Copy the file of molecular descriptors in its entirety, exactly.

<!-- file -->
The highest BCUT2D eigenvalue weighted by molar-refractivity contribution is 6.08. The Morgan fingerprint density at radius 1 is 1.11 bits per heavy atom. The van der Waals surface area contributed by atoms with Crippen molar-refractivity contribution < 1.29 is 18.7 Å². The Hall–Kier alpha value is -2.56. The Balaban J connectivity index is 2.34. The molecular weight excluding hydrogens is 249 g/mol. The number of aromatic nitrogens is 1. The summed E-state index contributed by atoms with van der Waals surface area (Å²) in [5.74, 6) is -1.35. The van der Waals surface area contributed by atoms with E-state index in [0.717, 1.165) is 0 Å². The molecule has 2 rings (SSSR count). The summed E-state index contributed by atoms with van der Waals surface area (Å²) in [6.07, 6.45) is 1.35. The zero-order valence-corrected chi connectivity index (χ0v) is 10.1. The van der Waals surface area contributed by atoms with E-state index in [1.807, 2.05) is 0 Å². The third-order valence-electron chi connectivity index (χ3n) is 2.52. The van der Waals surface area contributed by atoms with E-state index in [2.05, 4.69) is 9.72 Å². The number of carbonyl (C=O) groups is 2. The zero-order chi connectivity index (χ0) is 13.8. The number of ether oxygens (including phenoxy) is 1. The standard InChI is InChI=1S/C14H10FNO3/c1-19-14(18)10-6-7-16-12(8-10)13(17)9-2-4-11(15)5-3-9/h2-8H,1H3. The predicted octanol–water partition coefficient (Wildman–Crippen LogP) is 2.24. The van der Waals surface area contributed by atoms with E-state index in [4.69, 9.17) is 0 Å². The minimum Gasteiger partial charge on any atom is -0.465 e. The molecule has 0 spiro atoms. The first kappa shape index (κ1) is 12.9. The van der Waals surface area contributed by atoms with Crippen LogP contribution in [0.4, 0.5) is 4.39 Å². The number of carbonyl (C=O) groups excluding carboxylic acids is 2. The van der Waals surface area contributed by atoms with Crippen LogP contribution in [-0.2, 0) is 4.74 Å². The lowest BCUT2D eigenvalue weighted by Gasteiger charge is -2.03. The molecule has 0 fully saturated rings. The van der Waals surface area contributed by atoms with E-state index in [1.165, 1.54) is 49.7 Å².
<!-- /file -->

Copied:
The highest BCUT2D eigenvalue weighted by molar-refractivity contribution is 6.08. The Morgan fingerprint density at radius 1 is 1.11 bits per heavy atom. The van der Waals surface area contributed by atoms with Crippen molar-refractivity contribution < 1.29 is 18.7 Å². The Hall–Kier alpha value is -2.56. The Balaban J connectivity index is 2.34. The molecular weight excluding hydrogens is 249 g/mol. The number of aromatic nitrogens is 1. The summed E-state index contributed by atoms with van der Waals surface area (Å²) in [5.74, 6) is -1.35. The van der Waals surface area contributed by atoms with E-state index in [0.717, 1.165) is 0 Å². The molecule has 2 rings (SSSR count). The summed E-state index contributed by atoms with van der Waals surface area (Å²) in [6.07, 6.45) is 1.35. The zero-order valence-corrected chi connectivity index (χ0v) is 10.1. The van der Waals surface area contributed by atoms with E-state index in [1.807, 2.05) is 0 Å². The third-order valence-electron chi connectivity index (χ3n) is 2.52. The van der Waals surface area contributed by atoms with E-state index in [2.05, 4.69) is 9.72 Å². The number of carbonyl (C=O) groups is 2. The zero-order chi connectivity index (χ0) is 13.8. The number of ether oxygens (including phenoxy) is 1. The standard InChI is InChI=1S/C14H10FNO3/c1-19-14(18)10-6-7-16-12(8-10)13(17)9-2-4-11(15)5-3-9/h2-8H,1H3. The predicted octanol–water partition coefficient (Wildman–Crippen LogP) is 2.24. The van der Waals surface area contributed by atoms with E-state index in [4.69, 9.17) is 0 Å². The minimum Gasteiger partial charge on any atom is -0.465 e. The molecule has 0 spiro atoms. The first kappa shape index (κ1) is 12.9. The van der Waals surface area contributed by atoms with Crippen LogP contribution in [0.4, 0.5) is 4.39 Å². The number of carbonyl (C=O) groups excluding carboxylic acids is 2. The van der Waals surface area contributed by atoms with Crippen LogP contribution in [-0.2, 0) is 4.74 Å². The lowest BCUT2D eigenvalue weighted by Gasteiger charge is -2.03. The molecule has 0 fully saturated rings. The van der Waals surface area contributed by atoms with E-state index in [1.165, 1.54) is 49.7 Å².